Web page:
Is there a difference? A comparative study of Mobile Intensive Treatment Team and Continuing Care Team consumers' clinical and other characteristics
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Assertive community treatment has become widely accepted as a vehicle for providing treatment for mental health consumers who require intensive community follow up due to their numerous and lengthy presentations to hospital. This study was designed to identify the clinical differences in consumers who access case management through community mental health services and those who receive services through a mobile intensive treatment team (MITT). The fi ndings indicate that consumers in MITT had higher dynamic risk factors, receive involuntary care through the Mental Health Act and had increased physical health care needs. In addition, MITT consumers were socially isolated and most were living alone with a history of unemployment. The fi ndings identifi ed that MITT clients were signifi cantly more disabled on the indicators assessed and were likely to require the more intensive treatment provided through assertive follow-up. The smaller caseloads found in assertive models of case management need to be maintained to enable clinicians to deal with clients who have complex needs.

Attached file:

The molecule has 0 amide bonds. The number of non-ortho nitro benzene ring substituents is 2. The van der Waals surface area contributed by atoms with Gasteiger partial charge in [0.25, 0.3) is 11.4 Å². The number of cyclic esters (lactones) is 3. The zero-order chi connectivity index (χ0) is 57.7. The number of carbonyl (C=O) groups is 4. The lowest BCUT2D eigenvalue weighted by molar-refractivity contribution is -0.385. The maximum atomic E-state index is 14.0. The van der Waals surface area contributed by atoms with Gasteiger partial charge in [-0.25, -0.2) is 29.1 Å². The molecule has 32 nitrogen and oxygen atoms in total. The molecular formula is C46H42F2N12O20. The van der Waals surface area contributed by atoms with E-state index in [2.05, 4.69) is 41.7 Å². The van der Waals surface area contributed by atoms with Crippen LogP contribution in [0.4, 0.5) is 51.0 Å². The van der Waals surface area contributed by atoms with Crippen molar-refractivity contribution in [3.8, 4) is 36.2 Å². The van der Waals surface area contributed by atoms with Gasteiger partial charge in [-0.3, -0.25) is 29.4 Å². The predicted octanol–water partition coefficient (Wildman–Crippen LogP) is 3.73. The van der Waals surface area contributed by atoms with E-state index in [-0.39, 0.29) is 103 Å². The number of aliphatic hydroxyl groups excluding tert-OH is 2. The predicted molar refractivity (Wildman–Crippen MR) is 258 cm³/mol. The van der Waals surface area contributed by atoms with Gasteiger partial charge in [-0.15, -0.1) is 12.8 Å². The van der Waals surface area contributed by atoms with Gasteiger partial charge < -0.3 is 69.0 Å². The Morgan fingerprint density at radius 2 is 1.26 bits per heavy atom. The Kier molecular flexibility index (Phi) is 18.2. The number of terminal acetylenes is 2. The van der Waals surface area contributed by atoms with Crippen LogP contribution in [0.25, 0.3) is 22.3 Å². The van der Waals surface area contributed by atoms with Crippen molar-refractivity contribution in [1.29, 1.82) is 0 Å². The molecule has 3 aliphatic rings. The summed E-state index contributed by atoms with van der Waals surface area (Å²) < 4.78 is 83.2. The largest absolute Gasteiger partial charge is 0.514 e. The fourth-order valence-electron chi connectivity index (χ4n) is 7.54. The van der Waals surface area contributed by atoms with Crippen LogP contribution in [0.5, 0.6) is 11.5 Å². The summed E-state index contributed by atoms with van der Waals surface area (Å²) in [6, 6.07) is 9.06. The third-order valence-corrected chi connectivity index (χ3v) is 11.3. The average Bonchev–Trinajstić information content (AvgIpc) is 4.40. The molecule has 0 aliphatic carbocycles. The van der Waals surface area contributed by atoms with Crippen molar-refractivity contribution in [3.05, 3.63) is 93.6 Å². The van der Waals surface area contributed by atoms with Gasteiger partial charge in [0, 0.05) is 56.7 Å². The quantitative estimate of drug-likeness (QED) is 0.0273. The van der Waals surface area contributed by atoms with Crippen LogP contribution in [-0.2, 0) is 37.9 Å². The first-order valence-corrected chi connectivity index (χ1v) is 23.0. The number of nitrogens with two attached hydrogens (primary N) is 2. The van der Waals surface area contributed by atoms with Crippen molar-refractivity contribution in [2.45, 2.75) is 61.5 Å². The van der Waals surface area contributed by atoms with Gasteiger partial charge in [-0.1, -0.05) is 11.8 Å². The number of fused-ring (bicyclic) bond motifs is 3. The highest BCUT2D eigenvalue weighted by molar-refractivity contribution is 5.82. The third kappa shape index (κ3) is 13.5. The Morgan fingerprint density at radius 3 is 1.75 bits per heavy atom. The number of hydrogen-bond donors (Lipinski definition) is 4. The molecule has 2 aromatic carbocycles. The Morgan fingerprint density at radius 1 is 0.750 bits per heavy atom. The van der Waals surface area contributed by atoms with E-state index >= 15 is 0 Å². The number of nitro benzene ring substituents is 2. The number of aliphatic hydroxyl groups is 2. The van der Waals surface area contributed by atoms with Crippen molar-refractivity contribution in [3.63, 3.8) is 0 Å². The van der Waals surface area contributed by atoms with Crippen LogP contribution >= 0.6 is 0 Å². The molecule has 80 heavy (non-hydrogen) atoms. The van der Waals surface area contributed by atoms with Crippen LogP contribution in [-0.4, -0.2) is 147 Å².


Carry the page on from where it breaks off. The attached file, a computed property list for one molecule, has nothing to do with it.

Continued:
Advances in Mental Health
© 2012 e-Content Management Pty Ltd. This is the author-manuscript version of this paper. Reproduced in accordance with the copyright policy of the publisher. Please refer to the journal website for access to the definitive, published version.